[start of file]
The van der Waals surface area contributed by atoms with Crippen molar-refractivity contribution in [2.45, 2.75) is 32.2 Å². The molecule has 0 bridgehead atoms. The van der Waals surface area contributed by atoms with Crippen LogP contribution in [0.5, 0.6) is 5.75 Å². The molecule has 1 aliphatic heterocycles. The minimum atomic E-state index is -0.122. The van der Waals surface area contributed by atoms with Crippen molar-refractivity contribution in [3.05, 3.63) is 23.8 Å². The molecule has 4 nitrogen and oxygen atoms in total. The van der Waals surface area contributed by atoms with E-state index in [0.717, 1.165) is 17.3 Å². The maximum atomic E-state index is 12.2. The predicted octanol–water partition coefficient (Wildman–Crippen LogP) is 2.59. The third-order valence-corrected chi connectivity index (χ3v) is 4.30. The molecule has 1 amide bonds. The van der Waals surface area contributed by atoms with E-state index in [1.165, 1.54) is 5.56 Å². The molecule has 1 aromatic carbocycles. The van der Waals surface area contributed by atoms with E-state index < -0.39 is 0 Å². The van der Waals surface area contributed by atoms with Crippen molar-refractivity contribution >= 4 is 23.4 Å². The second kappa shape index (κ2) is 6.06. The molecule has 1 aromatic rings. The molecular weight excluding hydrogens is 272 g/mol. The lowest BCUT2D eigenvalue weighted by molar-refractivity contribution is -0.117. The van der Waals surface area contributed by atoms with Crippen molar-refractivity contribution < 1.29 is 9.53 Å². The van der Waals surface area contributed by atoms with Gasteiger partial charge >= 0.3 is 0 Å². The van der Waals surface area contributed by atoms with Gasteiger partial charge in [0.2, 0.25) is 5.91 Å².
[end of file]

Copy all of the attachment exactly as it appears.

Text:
The van der Waals surface area contributed by atoms with Crippen molar-refractivity contribution in [2.45, 2.75) is 32.2 Å². The molecule has 0 bridgehead atoms. The van der Waals surface area contributed by atoms with Crippen LogP contribution in [0.5, 0.6) is 5.75 Å². The molecule has 1 aliphatic heterocycles. The minimum atomic E-state index is -0.122. The van der Waals surface area contributed by atoms with Crippen molar-refractivity contribution in [3.05, 3.63) is 23.8 Å². The molecule has 4 nitrogen and oxygen atoms in total. The van der Waals surface area contributed by atoms with E-state index in [0.717, 1.165) is 17.3 Å². The maximum atomic E-state index is 12.2. The predicted octanol–water partition coefficient (Wildman–Crippen LogP) is 2.59. The third-order valence-corrected chi connectivity index (χ3v) is 4.30. The molecule has 1 amide bonds. The van der Waals surface area contributed by atoms with E-state index in [1.165, 1.54) is 5.56 Å². The molecule has 1 aromatic carbocycles. The van der Waals surface area contributed by atoms with E-state index < -0.39 is 0 Å². The van der Waals surface area contributed by atoms with Crippen molar-refractivity contribution >= 4 is 23.4 Å². The second kappa shape index (κ2) is 6.06. The molecule has 1 aromatic rings. The molecular weight excluding hydrogens is 272 g/mol. The lowest BCUT2D eigenvalue weighted by molar-refractivity contribution is -0.117. The van der Waals surface area contributed by atoms with Crippen molar-refractivity contribution < 1.29 is 9.53 Å². The van der Waals surface area contributed by atoms with Gasteiger partial charge >= 0.3 is 0 Å². The van der Waals surface area contributed by atoms with Gasteiger partial charge in [0.2, 0.25) is 5.91 Å².